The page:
Kat strode toward the bathroom, wearing only a pair of white panties and an oversize Georgia Tech T-shirt. Her straight auburn hair draped loose to her shoulders. "I was five days late," she answered sullenly. "I took an EPT test yesterday."

Monk stood up. "Yesterday? Why didn't you tell me?"

Kat disappeared into the bathroom, half closing the door.


He heard the water turn on in the shower. He circled the bed and crossed to the bathroom doorway. He wanted to know more. She had dropped the bombshell when he returned from his jog to find her curled in bed. Her eyes had been swollen, her face puffy. She had been crying. It had taken some coaxing to discover what had been troubling her all day.

He rapped on the door. The noise was louder and more demanding than he intended. He scowled at the offending hand. The five-fingered prosthesis was state-of-the-art, chock full of the latest in DARPA gadgetry. He had received the hand after losing his own on a mission. But plastic and metal were not flesh. Rapping on the wood door had sounded like he was trying to batter it down.

"Kat, talk to me," he said gently.

"I'm just going to take a quick shower."

Despite her sighed words, Monk heard the strain. He peeked into the bathroom. Though they had been seeing each other for almost a year now and he had his own drawer in her apartment here, there were limits of propriety.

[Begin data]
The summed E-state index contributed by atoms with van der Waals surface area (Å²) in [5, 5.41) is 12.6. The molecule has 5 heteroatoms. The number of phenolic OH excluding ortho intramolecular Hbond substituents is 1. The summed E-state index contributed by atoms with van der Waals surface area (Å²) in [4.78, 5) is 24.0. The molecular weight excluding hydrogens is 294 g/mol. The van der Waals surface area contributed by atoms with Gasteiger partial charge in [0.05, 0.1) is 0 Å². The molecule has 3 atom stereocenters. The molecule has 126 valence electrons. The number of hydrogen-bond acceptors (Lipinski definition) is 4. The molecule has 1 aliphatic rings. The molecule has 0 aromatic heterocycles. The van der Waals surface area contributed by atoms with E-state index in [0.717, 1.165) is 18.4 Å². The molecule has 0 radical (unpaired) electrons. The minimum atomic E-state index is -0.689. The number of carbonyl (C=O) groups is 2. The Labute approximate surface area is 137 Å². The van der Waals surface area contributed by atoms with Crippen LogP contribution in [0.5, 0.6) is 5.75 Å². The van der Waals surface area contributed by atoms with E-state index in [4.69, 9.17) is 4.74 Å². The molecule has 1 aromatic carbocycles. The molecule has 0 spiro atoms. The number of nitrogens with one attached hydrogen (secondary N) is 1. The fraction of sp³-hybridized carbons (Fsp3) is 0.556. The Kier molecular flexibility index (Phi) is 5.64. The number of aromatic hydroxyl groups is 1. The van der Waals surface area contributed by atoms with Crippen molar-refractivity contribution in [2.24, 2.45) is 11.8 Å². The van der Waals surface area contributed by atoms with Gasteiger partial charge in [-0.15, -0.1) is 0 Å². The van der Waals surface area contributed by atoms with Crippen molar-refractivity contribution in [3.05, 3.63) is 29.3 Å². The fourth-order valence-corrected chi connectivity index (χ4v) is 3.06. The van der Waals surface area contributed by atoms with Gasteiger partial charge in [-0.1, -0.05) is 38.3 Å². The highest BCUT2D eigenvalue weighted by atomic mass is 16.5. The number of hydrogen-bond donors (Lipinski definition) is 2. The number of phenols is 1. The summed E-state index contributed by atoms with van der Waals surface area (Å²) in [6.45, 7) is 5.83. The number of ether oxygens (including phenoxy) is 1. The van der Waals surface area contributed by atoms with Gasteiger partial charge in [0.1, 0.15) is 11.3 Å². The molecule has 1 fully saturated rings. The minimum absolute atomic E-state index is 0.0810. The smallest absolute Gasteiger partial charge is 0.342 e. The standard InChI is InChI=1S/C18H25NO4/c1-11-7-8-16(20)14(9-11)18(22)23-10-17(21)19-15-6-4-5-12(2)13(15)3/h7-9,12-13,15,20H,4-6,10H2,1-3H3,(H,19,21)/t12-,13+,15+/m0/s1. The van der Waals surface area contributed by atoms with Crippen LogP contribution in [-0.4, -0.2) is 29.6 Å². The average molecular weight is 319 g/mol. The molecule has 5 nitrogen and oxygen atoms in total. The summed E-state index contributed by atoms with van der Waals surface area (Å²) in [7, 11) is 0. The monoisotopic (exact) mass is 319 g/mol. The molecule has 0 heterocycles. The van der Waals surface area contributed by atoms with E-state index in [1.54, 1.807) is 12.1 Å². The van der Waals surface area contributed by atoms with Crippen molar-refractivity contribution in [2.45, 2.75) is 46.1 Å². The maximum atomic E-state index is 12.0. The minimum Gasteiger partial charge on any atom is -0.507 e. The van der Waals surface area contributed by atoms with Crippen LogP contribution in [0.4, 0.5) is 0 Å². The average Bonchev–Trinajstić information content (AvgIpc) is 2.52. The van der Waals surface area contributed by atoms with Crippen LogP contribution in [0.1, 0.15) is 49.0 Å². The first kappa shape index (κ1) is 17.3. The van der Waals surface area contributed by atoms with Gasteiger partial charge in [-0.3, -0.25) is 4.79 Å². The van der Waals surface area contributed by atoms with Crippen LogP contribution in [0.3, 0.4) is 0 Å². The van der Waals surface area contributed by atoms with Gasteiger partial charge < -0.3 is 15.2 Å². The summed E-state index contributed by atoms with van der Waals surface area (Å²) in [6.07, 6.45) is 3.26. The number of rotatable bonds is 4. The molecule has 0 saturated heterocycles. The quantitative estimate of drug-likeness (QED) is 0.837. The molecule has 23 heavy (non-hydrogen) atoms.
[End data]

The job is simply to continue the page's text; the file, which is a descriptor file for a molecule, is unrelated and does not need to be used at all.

Kat sat atop the closed toilet, her head resting in her hands.


She glanced up, plainly startled at the intrusion. "Monk!" She leaned to the door to push it the rest of the way closed.

He blocked it with his foot. "It wasn't like you were using the bathroom."

"I was waiting for the shower to warm up."

Monk noted the steam-fogged mirror as he entered. The chamber smelled of jasmine. A scent that evoked all manner of stirrings inside him. He stepped and knelt again before her.

She leaned back.

He placed his hands, one flesh, one synthetic, atop her knees.

She would not meet his eyes, head still hanging.

He pushed apart her knees, leaned between them, and slid his hands up along her outer thighs and cupped her bu**ocks. He pulled her to him.

"I have to—" she started.

"You have to come here." He lifted her and lowered her to his lap, straddling him now. His face was a breath from hers.